Voters in Kyrgyzstan head to polls to choose the next president who will shape the country's policies in Central Asia, a region where conflicting interests are at play 26 years after the collapse of the Soviet Union.
Three million voters are set to cast their votes in Kyrgyzstan on Sunday to elect the central Asian republic's fifth president.
In a rarely seen practice among central Asian states, Kyrgyz President Almazbek Atambayev is preparing to step down after the election. The constitution bars him from seeking a second term.
“Some leaders [in the region] think we are giving bad example for their people,” said Atambayev during an interview with TIME magazine.
He praised his country as being "more democratic" compared to neighbouring countries, most of which are run by autocrats.
There are 11 candidates in the running for the country's top job, but it is effectively a two-horse race with Sooronbaj Jeenbekov and Omurbek Babanov leading the pack.
Jeenbekov or Babanov?
Jeenbekov, 58, the country's prime minister from April 2016, quit his position in August. The former livestock technician turned bureaucrat was nominated to stand as a candidate by the ruling Social Democratic Party and is backed by the outgoing Atambayev.
Should he win, government policies are highly unlikely to change.
Babanov, 47, who heads up the Respublika-Ata Zhurt or the Fatherland party is said to be the richest man in Kyrgyzstan according to local media reports.
The 47-year-old Babanov, son of a collective farm boss, studied in Moscow and made his fortune in neighbouring Kazakhstan before entering politics. He served as the country's prime minister under Atambayev before quitting the position in September 2012. He had occupied the position for almost 10 months.
He has promised to tackle corruption, constitutional reforms to reintroduce presidential rule, and a more effective foreign policy.
Both of the leading candidates have promised to maintain strong ties with Russia.
“Whoever wins the election will need Russian security and economic support as well as China’s investments in Kyrgyzstan. So, both Russia and China will continue to influence Kyrgyz politics, especially Kyrgyzstan’s fragile security requires Moscow’s contribution in and around the Fergana Valley, which is seen as the hotbed of insurgency, militancy and terrorism in the region,” said Esref Yalinkilicli, a Turkish analyst on Eurasian affairs.
Fergana is a valley in Central Asia spread across southeast Kyrgyzstan, eastern Uzbekistan, and northern Tajikistan where the trio have border disagreements.
He said Russia’s interests will be a major factor in Kyrgyzstan, regardless of who wins the election.
Russia already has a military base in Kyrgyzstan and is in talks with the Bishkek government to set up a second one.
The US also had a military base in Kyrgyzstan which had been the base for the US troops in Afghanistan since 2001.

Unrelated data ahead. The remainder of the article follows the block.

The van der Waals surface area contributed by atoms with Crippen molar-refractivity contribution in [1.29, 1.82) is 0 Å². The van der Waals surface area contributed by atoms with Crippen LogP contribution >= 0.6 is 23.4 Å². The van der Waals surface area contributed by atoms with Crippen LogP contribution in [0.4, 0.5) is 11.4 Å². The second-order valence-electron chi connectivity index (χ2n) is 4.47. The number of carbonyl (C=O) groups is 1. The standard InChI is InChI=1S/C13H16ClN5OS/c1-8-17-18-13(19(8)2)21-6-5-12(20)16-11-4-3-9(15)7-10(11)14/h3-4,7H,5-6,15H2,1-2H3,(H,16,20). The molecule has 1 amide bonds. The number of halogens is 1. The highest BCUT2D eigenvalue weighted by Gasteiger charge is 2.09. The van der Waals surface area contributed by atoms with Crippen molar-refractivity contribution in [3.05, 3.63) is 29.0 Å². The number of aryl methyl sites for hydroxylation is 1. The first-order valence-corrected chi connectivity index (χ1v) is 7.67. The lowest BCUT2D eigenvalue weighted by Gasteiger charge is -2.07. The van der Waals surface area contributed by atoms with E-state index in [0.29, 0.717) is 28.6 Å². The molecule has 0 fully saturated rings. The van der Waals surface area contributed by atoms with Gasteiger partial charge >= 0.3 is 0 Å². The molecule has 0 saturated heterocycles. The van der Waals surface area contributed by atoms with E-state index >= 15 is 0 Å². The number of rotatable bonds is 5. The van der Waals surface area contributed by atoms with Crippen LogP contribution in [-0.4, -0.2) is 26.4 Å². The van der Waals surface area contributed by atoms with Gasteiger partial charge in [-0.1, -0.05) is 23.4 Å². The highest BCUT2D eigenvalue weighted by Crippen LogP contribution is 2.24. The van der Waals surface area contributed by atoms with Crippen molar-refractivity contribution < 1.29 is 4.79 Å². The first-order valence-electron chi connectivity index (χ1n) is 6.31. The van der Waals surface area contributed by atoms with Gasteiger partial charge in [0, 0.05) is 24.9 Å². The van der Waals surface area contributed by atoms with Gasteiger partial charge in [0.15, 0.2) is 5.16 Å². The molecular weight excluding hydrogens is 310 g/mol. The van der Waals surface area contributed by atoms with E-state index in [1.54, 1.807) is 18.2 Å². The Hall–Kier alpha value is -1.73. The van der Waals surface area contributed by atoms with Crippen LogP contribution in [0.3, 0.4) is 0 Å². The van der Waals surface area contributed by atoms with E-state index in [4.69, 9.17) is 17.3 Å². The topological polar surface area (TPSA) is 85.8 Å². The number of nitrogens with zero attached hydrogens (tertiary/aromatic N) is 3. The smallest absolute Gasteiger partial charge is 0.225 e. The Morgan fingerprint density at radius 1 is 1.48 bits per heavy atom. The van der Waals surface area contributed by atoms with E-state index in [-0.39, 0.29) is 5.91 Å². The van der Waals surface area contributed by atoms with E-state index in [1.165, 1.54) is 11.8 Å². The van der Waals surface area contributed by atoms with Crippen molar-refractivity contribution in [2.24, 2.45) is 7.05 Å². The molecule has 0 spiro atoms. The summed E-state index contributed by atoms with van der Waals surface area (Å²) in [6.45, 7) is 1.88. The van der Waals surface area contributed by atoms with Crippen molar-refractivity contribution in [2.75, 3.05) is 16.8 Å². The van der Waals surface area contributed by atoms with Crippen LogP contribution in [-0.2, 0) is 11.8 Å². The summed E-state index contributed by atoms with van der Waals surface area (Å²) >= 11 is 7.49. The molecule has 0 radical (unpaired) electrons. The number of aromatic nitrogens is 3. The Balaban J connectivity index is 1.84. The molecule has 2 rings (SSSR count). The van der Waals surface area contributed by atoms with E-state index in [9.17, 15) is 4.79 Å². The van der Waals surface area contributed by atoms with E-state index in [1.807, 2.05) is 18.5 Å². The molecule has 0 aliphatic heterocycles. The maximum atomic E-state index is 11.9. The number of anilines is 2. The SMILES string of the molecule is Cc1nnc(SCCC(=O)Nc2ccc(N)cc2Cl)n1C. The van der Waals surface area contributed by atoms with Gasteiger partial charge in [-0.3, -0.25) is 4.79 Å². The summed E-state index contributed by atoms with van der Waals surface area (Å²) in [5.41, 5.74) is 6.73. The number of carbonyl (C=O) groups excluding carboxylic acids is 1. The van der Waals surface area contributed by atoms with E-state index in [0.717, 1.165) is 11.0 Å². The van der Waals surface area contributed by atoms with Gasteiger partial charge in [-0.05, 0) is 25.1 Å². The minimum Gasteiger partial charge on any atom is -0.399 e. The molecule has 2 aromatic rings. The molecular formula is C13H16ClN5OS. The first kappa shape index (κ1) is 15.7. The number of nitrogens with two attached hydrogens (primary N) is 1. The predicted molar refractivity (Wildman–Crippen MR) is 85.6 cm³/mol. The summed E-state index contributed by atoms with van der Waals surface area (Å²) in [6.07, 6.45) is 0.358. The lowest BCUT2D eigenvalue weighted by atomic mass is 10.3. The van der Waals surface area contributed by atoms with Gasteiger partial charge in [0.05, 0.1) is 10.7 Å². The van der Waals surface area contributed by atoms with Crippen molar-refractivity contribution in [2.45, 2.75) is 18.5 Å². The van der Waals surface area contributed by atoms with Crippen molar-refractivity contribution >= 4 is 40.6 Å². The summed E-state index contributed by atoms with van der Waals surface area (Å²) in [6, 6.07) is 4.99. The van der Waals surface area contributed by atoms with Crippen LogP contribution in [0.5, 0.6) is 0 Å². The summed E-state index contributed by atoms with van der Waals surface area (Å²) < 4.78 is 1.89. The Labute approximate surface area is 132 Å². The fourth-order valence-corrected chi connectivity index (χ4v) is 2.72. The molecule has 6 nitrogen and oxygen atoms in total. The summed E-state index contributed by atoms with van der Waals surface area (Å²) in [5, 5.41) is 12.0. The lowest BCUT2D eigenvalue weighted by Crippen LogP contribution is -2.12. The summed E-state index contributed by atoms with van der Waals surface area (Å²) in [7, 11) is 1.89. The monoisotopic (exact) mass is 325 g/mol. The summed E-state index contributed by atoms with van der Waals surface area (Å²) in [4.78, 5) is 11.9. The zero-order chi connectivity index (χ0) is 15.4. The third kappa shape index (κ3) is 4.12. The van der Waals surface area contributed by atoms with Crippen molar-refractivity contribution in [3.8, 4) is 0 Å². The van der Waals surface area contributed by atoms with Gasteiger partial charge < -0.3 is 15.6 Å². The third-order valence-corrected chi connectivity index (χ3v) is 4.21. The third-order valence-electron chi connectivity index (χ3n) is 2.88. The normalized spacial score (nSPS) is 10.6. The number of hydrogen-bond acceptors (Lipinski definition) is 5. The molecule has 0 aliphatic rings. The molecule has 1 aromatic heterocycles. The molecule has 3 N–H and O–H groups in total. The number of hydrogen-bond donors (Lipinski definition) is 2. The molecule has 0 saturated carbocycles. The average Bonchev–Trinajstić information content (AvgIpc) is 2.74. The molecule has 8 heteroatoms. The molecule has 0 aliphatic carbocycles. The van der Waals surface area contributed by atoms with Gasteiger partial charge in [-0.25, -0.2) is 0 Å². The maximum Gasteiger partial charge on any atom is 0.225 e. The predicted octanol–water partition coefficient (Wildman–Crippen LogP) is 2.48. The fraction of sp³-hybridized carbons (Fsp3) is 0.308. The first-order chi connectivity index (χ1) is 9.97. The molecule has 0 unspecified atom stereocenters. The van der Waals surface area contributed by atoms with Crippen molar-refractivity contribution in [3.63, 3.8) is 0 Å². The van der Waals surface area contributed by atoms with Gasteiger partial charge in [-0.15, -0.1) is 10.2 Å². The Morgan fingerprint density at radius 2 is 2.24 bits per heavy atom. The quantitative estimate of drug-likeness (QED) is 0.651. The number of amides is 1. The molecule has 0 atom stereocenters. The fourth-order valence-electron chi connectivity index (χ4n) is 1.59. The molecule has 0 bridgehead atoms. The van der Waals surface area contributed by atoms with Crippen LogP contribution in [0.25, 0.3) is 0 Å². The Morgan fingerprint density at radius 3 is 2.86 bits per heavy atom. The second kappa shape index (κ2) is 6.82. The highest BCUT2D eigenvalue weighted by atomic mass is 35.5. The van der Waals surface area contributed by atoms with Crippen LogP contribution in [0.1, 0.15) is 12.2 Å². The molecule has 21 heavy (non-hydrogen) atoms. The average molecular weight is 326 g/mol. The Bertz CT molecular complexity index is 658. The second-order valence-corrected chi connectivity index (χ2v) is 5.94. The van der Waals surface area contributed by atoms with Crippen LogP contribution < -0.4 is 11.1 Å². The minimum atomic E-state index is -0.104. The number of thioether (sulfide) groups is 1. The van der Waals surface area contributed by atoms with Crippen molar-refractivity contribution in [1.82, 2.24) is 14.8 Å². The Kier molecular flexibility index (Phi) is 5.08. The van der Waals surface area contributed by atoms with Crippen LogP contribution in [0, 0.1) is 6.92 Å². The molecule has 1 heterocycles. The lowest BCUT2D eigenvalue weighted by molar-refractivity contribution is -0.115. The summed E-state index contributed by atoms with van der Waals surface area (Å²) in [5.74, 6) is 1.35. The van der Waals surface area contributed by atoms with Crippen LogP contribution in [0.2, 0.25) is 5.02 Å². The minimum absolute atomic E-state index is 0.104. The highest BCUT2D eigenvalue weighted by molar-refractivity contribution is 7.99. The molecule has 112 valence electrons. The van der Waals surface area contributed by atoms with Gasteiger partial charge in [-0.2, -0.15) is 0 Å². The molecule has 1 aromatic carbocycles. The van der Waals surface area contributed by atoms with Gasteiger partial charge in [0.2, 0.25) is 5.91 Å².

However, Atambayev pulled the country into Moscow’s orbit, shutting the US base in 2014 after securing a $2 billion loan for Kyrgyzstan from Russia.
“The next president will have to weigh power within a balanced diplomacy between Moscow and Beijing, as well as trying to build good relations with the West, particularly with the US,” said Yalinkilicli.
Relations with neighbours
Another issue that the incoming president will have to tackle is relations with its regional neighbours – Uzbekistan, Tajikistan, Kazakhstan and China – which have not always been the best.
Kyrgyzstan's tense relations with Tajikistan and Uzbekistan date back decades, but were contained during the Soviet Union era.
However, since the fall of the Soviet Union, relations among the former Soviet republics have always been tense due to different issues, such as border disputes. However water is one of the biggest issues that needs to be resolved by regional neighbours.
Control over the management of the Amu Darya (Oxus) and Syr Darya (Jaxartes) rivers, which flow from the mountainous regions of Pamir, Hindu Kush and Tien Shan in Kyrgyzstan and Afghanistan into the Aral Sea, is a critical issue.
“The quarrel over who will control of the water-sharing systems of these rivers, which traverse Tajikistan and Uzbekistan and reaching in the Aral Lake in the northwest, enhances the likelihood of conflict regarding the region’s fragile military, economic, energy and environmental securities,” said Yalinkilicli.
In September, Uzbekistan’s newly elected President Shavkat Mirziyoyev visited Kyrgyzstan as the first official visit at that level in the last 17 years.
President Mirziyoyev hopes to better economic cooperation between the neighbouring Turkic countries which led Atambayev to pay a visit to Tashkent in response to the Uzbek leader's visit, in order to show the Kyrgyz leadership’s welcoming attitudes.
However, the 2010 events that caused the deaths of more than 200 people in clashes between ethnic Kyrgyz and Uzbek communities in Kyrgyzstan's southern cities of Osh and Jalal Abad still stands as a reminder of how difficult the situation can be between the two states.
Kyrgyzstan’s relations with Turkey have for the most part been amiable as the two countries are trading partners, with leaders of both countries making official visits.
The two have been at odds after Turkey downed a Russian jet for violating its airspace in November 2015 and Kyrgyz President Atambayev sided with Russia, calling for an apology from Turkey.
Relations worsened when the Bishkek government openly refused Turkey’s request to cooperate in its fight against the Fetullah Terrorist Organisation or FETO, on closing the schools linked to the group and extradition of its members hiding in Kyrgyzstan.
Kyrgyzstan is the only country in Central Asia that openly resisted the shutdown of schools allegedly run by FETO, the group who attempted to overthrow the Turkish government in July 15, 2015. The coup attempt failed.
The election outcome might reshape relations between Bishkek and Ankara.